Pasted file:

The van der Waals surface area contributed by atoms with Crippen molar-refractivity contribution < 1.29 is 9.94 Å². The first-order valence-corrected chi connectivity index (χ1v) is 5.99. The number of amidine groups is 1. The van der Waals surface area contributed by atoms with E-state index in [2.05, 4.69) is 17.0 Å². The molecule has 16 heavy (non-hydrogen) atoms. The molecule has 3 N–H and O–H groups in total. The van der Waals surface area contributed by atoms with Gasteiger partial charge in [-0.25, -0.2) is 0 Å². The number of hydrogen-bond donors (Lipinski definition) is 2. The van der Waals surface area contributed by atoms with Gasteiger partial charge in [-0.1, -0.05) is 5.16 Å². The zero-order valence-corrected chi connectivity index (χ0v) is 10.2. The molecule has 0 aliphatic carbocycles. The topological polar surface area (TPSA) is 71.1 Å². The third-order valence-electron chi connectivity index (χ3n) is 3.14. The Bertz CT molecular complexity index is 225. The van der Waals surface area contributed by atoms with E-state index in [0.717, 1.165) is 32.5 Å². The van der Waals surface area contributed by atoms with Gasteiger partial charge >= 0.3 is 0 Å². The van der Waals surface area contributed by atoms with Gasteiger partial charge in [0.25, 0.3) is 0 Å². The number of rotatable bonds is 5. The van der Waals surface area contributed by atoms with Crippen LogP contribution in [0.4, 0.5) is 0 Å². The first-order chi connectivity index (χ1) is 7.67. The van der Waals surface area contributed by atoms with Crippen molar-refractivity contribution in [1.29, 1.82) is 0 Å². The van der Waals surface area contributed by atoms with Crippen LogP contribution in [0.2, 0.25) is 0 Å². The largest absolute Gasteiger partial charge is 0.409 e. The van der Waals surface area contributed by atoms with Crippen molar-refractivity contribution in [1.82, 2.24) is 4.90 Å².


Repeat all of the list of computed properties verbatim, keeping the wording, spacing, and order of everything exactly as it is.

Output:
The van der Waals surface area contributed by atoms with Crippen molar-refractivity contribution < 1.29 is 9.94 Å². The first-order valence-corrected chi connectivity index (χ1v) is 5.99. The number of amidine groups is 1. The van der Waals surface area contributed by atoms with E-state index in [2.05, 4.69) is 17.0 Å². The molecule has 16 heavy (non-hydrogen) atoms. The molecule has 3 N–H and O–H groups in total. The van der Waals surface area contributed by atoms with Gasteiger partial charge in [-0.25, -0.2) is 0 Å². The number of hydrogen-bond donors (Lipinski definition) is 2. The van der Waals surface area contributed by atoms with Gasteiger partial charge in [-0.1, -0.05) is 5.16 Å². The zero-order valence-corrected chi connectivity index (χ0v) is 10.2. The molecule has 0 aliphatic carbocycles. The topological polar surface area (TPSA) is 71.1 Å². The third-order valence-electron chi connectivity index (χ3n) is 3.14. The Bertz CT molecular complexity index is 225. The van der Waals surface area contributed by atoms with E-state index in [0.717, 1.165) is 32.5 Å². The van der Waals surface area contributed by atoms with Gasteiger partial charge >= 0.3 is 0 Å². The van der Waals surface area contributed by atoms with Gasteiger partial charge in [0.25, 0.3) is 0 Å². The number of rotatable bonds is 5. The van der Waals surface area contributed by atoms with Crippen LogP contribution in [0.4, 0.5) is 0 Å². The first-order chi connectivity index (χ1) is 7.67. The van der Waals surface area contributed by atoms with Crippen molar-refractivity contribution in [1.29, 1.82) is 0 Å². The van der Waals surface area contributed by atoms with Crippen LogP contribution in [0.2, 0.25) is 0 Å². The largest absolute Gasteiger partial charge is 0.409 e. The van der Waals surface area contributed by atoms with Crippen molar-refractivity contribution in [1.82, 2.24) is 4.90 Å².